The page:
The other shoe, as in real economy symptoms of the credit crunch, are starting to show up. One that was widely anticipated was rising default rates in private equity loans. This last cycle was particularly overheated, with not only the predictable peak-of-cycle high prices, which therefore implies high debt levels to make the private equity return calculus work, but also unprecedented lax terms, the poster child being “cov light” deals. Corporate bonds and loan agreements typically contain covenants, which require the company to meet certain requirements, such as a minimum net worth, a certain interest coverage (ie earnings as a multiple of interest charges), restrictions on taking on more debt. Thus if a company’s condition deteriorates, the bank can use the violation of covenants to force a restructuring of the loan.
Because many companies took on heavy debt loads, and more than half the companies are rated junk (in the vast majority of cases not due to downgrades as much as high levels of debt at the time of a private equity deal). Many observers wondered how things would play out in these cov light deals when companies started to run aground, Looks like we are about to find out. And Nouriel Roubini anticipates that junk bond defaults will reach an all time high. Leveraged loans ought to track that performance closely.
From the Financial Times (hat tip reader John):
The percentage of large syndicated US loans rated as problematic has nearly tripled in the last year, highlighting the damage done by the lax underwriting standards of the private equity boom, …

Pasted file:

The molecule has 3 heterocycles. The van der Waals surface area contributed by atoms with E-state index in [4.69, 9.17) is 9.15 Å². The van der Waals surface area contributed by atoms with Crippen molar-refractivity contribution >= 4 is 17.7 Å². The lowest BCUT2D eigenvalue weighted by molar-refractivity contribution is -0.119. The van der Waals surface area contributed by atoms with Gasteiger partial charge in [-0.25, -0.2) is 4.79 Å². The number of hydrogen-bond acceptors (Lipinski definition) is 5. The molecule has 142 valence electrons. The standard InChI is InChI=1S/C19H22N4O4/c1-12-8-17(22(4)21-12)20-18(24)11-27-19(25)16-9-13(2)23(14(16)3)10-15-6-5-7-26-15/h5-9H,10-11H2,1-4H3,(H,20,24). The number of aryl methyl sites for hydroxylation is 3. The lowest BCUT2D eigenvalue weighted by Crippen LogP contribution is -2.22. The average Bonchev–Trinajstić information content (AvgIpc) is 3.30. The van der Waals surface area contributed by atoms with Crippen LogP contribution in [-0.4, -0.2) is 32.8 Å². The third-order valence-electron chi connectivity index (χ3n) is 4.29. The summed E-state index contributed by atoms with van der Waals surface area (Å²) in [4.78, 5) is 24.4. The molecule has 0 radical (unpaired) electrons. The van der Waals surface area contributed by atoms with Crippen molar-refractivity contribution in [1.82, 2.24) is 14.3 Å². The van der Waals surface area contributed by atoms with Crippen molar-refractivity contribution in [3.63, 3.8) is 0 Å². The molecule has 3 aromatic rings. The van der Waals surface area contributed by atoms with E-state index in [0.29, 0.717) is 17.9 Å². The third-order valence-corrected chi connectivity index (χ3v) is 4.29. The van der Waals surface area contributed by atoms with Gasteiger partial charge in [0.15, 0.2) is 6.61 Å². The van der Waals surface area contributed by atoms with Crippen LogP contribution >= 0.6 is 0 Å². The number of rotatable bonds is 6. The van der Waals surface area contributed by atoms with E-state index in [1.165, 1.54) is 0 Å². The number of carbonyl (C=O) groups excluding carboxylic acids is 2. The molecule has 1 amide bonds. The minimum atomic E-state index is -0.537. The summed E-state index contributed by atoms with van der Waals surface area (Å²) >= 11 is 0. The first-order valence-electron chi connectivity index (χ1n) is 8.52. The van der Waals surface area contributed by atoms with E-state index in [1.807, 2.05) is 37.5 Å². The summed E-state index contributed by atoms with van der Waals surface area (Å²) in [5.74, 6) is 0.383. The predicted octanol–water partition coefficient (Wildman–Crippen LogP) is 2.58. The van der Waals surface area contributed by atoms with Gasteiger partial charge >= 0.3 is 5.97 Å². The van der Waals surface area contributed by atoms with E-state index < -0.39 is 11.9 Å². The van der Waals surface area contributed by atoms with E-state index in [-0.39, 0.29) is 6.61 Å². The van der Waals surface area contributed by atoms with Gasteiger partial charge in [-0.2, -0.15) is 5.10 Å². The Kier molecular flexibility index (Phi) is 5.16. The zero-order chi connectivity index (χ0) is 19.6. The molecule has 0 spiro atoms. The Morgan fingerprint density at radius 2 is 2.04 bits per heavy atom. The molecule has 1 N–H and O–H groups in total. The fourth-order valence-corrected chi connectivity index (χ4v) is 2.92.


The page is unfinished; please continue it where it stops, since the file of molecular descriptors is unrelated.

The annual federal “shared national credits” survey – which examines credit committments of more than $20m held by three or more banks – found that $373.4bn of such loans faced actual or potential difficulties at the end of the second quarter.
That was an increase of $259.3bn from the total of “criticised” loans during the previous year. Such problem credits accounted for 13.4 per cent of the total held by lenders in the US, up from 5 per cent the previous year, the survey showed.
The report by banking regulators including the Federal Reserve said many of the loans in the “criticised” category could migrate to more severe classifications, suggested default risk is increasing.
So-callled “classified” credits – rated as substandard, doubtful, or loss-making by the regulators – rose 128 per cent to $163.1bn, or 5.8 per cent of the total, up from 3.1 per cent in 2007.
”These portfolios are cyclical in nature and do track the general economy,” said Joseph Evers, deputy comptroller at the Office of the Comptroller of the Currency, one of the four regulators who conducted the examinations. “We may see criticised loans are increasing for a while and top out before getting better.”
Mr Evers said that similar patterns were seen during previous period of economic stress including the early part of the decade and the late 1980s and early 1990s.
The report criticised the underwriting standards that prevailed during the private equity boom. ”Examiners found an inordinate volume of syndicated loans with weak underwriting characteristics,” it said.
“The most commonly cited types of structurally weak underwriting were liberal repyament terms, repayment dependent on refinancing or recapitalisation, and non-existent or weak loan covenants.”
Here is the link to a joint Federal Reserve/OCC press release on the report. A juicy tidbit (click to enlarge):
From the text, providing a definition of SNC:
The volume of Shared National Credits (SNC),2 loan commitments of $20 million or more and held by three or more federally supervised institutions, rose 22.6 percent to $2.8 trillion, and the volume of criticized credits increased to $373.4 billion, or 13.4 percent of the SNC portfolio, according to the 2008 SNC review results released today by federal bank and thrift regulators.